The bad news is, there are hundreds of web servers you can use, and I know very few of them.
What do I recommend? Well, I use Apache myself ;-) But here are a few possible cadidates, which I don't endorse in any way.
And many others, like Boa. Even KDE's KPF can work in a hurry.
However, this article is not about creating a website, so the actual task of publishing a site is left as an exercise.
They came with APT for me, so, if you are using APT in your system, you should have them too.
To check it, see if you have genbasedir installed, like this:
[ralsina@roberto ralsina]\$ which genbasedir /usr/bin/genbasedir
If instead of giving you a path it gives an error, then you don't have it.
Almost anything will do. You may, for example, just use all the RPMs from your distro's CD set. That way, you can install them without searching on what CD they are ;-)
A APT repository is a directory structure containing the RPMs, plus some extra database files created using the APT tools.
Split your RPMs in a natural way, if needed. For example, you may have tested and untested RPMs, or custom (the ones you made) and os (the ones that came with the distro). Whatever split you make, makes no difference, really. I will use stable and unstable in the example.
If you use different distributions or architectures, that matters too. I use only Fedora and only i386, but for the example, I will pretend to use Red Hat 9 (rh9) and Fedora Core 2 (fc2).
Now, go to a directory you share through your webserver and create something like this:
mkdir -p rh9/RPMS.stable mkdir -p rh9/RPMS.unstable mkdir -p fc2/RPMS.stable mkdir -p fc2/RPMS.unstable mkdir -p rh9/SRPMS.stable mkdir -p rh9/SRPMS.unstable mkdir -p fc2/SRPMS.stable mkdir -p fc2/SRPMS.unstable
As you can see: a directory for each architecture-distro you support, and inside it, a RPMS and SRPMS folder for each set of RPMS. you want to distribute.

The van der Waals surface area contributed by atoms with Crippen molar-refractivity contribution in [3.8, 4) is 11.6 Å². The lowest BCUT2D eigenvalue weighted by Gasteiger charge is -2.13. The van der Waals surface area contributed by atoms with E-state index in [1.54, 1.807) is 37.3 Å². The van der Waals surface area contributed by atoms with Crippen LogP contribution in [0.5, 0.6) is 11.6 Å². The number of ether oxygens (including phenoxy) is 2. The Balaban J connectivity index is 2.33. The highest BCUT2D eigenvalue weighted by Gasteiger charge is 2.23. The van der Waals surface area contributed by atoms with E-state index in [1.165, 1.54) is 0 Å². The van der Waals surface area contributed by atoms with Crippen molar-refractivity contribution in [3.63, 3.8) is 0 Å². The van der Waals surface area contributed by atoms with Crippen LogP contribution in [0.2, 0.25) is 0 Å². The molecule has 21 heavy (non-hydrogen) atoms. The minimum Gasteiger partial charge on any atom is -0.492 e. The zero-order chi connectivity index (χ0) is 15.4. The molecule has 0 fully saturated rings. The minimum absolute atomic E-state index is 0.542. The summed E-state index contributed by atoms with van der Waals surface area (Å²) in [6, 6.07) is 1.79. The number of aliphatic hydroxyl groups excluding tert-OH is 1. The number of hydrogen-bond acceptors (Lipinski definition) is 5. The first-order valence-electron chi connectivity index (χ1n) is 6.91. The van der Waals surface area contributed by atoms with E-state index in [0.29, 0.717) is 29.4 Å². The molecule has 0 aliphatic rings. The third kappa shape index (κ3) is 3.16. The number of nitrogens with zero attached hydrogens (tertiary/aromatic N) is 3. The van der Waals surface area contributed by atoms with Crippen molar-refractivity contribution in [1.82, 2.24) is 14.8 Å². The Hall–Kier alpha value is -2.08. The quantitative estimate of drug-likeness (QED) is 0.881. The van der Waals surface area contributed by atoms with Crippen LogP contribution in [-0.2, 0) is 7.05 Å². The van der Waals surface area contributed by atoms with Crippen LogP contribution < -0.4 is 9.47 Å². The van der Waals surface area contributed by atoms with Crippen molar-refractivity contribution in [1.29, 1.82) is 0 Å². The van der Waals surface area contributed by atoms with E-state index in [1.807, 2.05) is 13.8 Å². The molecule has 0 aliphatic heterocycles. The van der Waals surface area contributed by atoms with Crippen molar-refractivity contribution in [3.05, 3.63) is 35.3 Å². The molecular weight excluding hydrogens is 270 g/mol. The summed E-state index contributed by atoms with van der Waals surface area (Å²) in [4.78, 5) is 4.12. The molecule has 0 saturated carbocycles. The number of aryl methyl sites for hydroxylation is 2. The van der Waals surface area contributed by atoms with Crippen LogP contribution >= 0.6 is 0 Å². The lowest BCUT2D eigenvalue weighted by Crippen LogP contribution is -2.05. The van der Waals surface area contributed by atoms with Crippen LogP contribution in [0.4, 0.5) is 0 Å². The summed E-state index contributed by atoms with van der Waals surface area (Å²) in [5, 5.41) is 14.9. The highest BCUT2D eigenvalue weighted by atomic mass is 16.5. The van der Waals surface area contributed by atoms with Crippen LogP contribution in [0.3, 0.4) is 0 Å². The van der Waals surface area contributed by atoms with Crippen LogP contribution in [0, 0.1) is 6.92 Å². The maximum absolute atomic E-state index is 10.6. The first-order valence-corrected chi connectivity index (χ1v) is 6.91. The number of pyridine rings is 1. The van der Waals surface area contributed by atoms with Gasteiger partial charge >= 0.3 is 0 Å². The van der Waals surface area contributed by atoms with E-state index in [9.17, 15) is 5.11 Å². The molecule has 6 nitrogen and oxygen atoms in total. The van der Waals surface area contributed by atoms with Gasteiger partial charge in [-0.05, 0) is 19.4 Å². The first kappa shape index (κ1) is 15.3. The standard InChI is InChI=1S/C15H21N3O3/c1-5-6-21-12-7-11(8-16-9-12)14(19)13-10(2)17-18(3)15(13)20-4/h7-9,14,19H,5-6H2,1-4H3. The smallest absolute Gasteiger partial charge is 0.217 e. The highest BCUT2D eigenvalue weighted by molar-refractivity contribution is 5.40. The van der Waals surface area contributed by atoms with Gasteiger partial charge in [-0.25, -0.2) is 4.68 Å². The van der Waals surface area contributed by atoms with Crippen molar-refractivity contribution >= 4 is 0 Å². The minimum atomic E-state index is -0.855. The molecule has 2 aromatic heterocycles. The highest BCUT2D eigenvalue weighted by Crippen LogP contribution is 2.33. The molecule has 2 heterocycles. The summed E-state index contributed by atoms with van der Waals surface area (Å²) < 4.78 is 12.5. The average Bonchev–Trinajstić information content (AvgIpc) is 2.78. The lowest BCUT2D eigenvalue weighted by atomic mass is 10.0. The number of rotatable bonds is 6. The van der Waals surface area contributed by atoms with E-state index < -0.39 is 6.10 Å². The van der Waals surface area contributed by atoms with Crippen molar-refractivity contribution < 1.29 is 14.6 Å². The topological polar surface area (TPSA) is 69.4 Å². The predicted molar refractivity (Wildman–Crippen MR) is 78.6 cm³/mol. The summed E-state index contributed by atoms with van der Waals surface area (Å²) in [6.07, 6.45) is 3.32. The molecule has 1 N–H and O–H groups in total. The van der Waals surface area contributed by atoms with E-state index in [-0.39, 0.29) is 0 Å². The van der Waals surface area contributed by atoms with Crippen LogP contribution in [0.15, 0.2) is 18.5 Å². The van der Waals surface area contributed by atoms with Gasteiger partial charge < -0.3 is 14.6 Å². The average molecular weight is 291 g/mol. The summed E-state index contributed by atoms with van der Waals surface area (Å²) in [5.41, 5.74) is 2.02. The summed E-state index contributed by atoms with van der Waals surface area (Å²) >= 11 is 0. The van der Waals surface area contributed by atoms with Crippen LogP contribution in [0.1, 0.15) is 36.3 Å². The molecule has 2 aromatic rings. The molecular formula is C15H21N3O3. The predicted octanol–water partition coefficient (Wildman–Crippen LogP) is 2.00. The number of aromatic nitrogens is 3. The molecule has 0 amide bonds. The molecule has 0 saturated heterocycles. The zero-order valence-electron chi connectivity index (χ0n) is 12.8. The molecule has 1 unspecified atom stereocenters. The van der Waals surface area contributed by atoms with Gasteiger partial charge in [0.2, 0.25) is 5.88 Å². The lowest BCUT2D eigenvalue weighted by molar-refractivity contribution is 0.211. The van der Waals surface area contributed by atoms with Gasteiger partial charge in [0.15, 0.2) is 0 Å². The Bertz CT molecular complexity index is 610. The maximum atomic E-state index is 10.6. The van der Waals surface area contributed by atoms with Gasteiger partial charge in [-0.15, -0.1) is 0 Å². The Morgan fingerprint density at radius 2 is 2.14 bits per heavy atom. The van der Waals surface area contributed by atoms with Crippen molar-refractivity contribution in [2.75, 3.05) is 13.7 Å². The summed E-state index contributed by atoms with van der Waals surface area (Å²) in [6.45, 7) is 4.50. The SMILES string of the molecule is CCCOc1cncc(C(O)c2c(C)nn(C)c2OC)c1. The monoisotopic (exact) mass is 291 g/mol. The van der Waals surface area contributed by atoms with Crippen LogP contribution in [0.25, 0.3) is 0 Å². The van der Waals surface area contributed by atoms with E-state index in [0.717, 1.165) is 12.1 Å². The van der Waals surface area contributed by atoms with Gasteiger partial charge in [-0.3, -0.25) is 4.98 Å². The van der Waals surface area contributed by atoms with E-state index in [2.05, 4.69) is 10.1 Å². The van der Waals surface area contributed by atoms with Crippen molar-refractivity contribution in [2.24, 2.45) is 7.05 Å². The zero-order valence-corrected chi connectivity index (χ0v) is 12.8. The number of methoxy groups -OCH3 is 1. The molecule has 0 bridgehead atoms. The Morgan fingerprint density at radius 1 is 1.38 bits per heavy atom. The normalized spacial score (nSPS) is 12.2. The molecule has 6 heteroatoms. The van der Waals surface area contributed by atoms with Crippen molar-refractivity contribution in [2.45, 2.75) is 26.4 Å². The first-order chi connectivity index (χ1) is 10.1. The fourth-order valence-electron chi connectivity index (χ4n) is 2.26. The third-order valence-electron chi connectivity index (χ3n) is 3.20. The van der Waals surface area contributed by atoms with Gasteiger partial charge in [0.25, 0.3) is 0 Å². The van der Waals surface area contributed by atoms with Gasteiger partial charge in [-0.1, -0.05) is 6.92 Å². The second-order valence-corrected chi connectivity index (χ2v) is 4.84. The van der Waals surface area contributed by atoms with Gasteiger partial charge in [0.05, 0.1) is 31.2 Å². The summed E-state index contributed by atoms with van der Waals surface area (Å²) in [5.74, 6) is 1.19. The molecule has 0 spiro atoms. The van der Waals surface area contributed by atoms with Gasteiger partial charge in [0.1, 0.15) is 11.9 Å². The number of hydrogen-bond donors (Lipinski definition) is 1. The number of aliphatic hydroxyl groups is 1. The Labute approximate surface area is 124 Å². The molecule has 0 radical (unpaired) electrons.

If you are not distributing SRPM files (why not?) you can skip those.
Now, put your .rpm files in the RPMS directories, your .src.rpm files in the SRPMS directories.
This is what makes this site a APT repo instead of just a bunch of RPMs on a page.
genbasedir --progress --flat --bz2only /whatever/rh9 genbasedir --progress --flat --bz2only /whatever/fc2
Just to be sure: the directory you pass as argument is the one where the RPMS.xxx you created before is. After you run genbasedir, you will have a base/ directory there.
You need to repeat this whenever you add or remove files to your repository.
In the example setup I'm doing, assuming my webserver is at http://myserver.com and that the rh9 and fc2 directories I created can be seen as http://myserver.com/apt/rh9 and http://myserver.com/apt/fc2, the sources.list file should contain this:
#If you are using Fedora Core 2 rpm http://myserver.com apt/fc2 stable unstable #If you are using Red Hat 9 rpm http://myserver.com apt/rh9 stable unstable
Notice how the RPMs are in places like http://myserver.com/apt/rh9/RPMS.stable and the sources line is simply a chopped up version of the URL.
Of course you can choose to use only stable (or only unstable ;-).
While APT is all fine and dandy for what it does, in order to do really good package management, it's not enough to just do apt-get update and apt-get upgrade every once in a while.
You need to know how to choose a specific version of a package, and how to prevent unexpected upgrades that can break down your configuration.
So, if I ever have the time and energy, I should write another article covering policy, pin, and other less-popular pieces of APT.
But that's another story.